Irish defenseman Matt Miller remembers his first postseason game against Duke well. He was a freshman at the time. The five-second clip of the Blue Devils’ C.J. Costabile winning the opening faceoff of overtime and streaking through the center of Notre Dame’s defense to clinch a national championship is seared into Miller’s mind.
Senior Matt Miller, left, checks a Yale attackman in last year's opening round of the NCAA Tournament.
Junior midfielder Jim Marlatt sat in the stands of Baltimore’s M&T Bank Stadium to watch Costabile’s goal as a high school senior. He got a better sense of how Miller felt the following year when Duke knocked off No. 4 Notre Dame in the quarterfinal round of the NCAA Championship.
“It’s probably our biggest rival since I’ve been here,” Marlatt said.
Notre Dame has played Duke six times in the past four seasons, as many as any other opponent. They haven’t all been bad memories. Marlatt scored two goals in his first college game against the Blue Devils and a career-high five goals in a 13-5 win to start the 2013 season. The current group of Irish seniors is 4-2 against Duke, but they have never beaten them in the NCAA Championship. They’ll try to change that this weekend at Lucas Oil Stadium in Indianapolis.
The two teams will face off at 2:30 p.m. Sunday for the next chapter in what is becoming one of the sport’s top rivalries outside of the traditional northeastern bluebloods.
“Both teams don’t like each other that much,” Miller said. “We definitely want to end their season like they’ve ended ours twice. We have a lot of respect for them, but we’re really excited to play them again.”
Duke arrived in Indianapolis via a double-overtime win last weekend against Loyola (Md.), another that team that ended Notre Dame’s national title hopes by beating them in the national semifinals last year. The Irish beat MAAC champion Detroit last week to earn their chance for revenge against Duke.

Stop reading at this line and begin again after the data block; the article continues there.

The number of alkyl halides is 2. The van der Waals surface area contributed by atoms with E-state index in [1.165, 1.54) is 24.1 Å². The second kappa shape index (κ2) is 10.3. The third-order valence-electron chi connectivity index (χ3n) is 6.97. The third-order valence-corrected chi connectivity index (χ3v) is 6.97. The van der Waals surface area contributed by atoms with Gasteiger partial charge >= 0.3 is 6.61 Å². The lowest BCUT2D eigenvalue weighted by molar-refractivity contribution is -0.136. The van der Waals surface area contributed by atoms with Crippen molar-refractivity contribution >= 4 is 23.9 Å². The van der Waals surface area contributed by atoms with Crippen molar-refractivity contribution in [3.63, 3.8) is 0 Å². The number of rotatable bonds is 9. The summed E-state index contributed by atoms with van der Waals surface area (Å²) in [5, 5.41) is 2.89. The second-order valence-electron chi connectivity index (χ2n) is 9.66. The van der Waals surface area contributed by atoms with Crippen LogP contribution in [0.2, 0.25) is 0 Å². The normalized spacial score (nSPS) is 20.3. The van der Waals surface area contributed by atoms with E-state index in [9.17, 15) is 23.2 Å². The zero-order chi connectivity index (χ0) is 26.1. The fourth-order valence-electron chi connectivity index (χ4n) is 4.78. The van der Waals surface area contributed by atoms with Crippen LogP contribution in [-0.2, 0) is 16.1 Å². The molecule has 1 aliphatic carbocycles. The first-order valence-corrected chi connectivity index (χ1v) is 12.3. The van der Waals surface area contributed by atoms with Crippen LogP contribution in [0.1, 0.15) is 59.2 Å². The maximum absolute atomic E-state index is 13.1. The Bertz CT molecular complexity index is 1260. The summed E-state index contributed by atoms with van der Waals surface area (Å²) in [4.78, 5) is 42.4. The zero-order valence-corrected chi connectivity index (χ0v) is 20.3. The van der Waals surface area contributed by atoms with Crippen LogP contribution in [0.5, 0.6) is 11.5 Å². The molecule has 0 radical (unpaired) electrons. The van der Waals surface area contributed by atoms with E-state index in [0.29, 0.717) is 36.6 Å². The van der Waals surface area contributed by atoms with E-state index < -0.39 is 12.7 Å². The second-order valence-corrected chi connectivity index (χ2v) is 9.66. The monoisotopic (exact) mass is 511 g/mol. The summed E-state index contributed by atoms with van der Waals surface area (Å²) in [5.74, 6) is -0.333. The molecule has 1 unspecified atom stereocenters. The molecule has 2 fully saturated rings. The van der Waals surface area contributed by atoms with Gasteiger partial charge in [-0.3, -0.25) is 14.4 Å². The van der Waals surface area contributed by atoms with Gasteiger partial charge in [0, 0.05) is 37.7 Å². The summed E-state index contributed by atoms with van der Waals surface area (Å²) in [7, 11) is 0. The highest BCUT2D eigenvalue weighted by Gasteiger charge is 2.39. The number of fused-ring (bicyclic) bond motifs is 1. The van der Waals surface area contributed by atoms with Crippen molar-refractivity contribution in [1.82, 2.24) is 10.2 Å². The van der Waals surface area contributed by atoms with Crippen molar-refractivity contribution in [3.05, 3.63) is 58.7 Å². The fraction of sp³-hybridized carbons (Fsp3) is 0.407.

They haven’t exactly roared into the quarterfinal round. Notre Dame lost back-to-back games with Syracuse to end the regular season and the Big East Championship. Then they struggled for three quarters with Detroit before coming from behind to win 9-7 in the fourth quarter.
Prior to that six-goal comeback, the Irish offense had scored only eight times in 11 quarters. Head coach Kevin Corrigan knows that against Duke, the country’s third-best scoring offense with 13.94 goals per game, his team will need to be better when they have the ball.
“They play in a way where they’re going to force you to play offense,” Corrigan said. “You’ve gotta score it’s as simple as that. It’s really just about making plays.”
The last team to beat Duke — North Carolina in the ACC Tournament — scored 18 goals. Duke scored 17. The Blue Devils are at their best while scoring in transition and forcing opponents to play an uptempo game. They attack one-on-one battles on defense, rather than patiently take away options as a unit like the Irish do. That means the six players on Notre Dame’s offensive half off the field will have to be ready to take advantage of the aggressive style.
“They pressure out and that opens up a lot of space in the midfield which I’ve been able to benefit from,” Marlatt said. “I’m looking forward to that.”
Notre Dame scored 13 times in the teams’ first meeting on Feb. 16, which ties for its second-most goals in a game this season. Corrigan said recent history has taught him to expect a much different Duke team the second time around.
The Blue Devils have a habit of starting slow and developing an identity throughout the spring. This year they lost four of their first six games, but still finished an 11-4 regular season as the No. 6 team in the country. Notre Dame knows how Duke builds momentum in the postseason as well as any team in the country. And whether they talk about it or not, their recent history will be on their minds this weekend.
“It’s not something that’s part of our conversation, but I’m not naïve enough to think that our guys don’t think about being one goal away from winning the national championship,” Corrigan said. “They understand that. It’s there even though I haven’t heard it mentioned a single time.”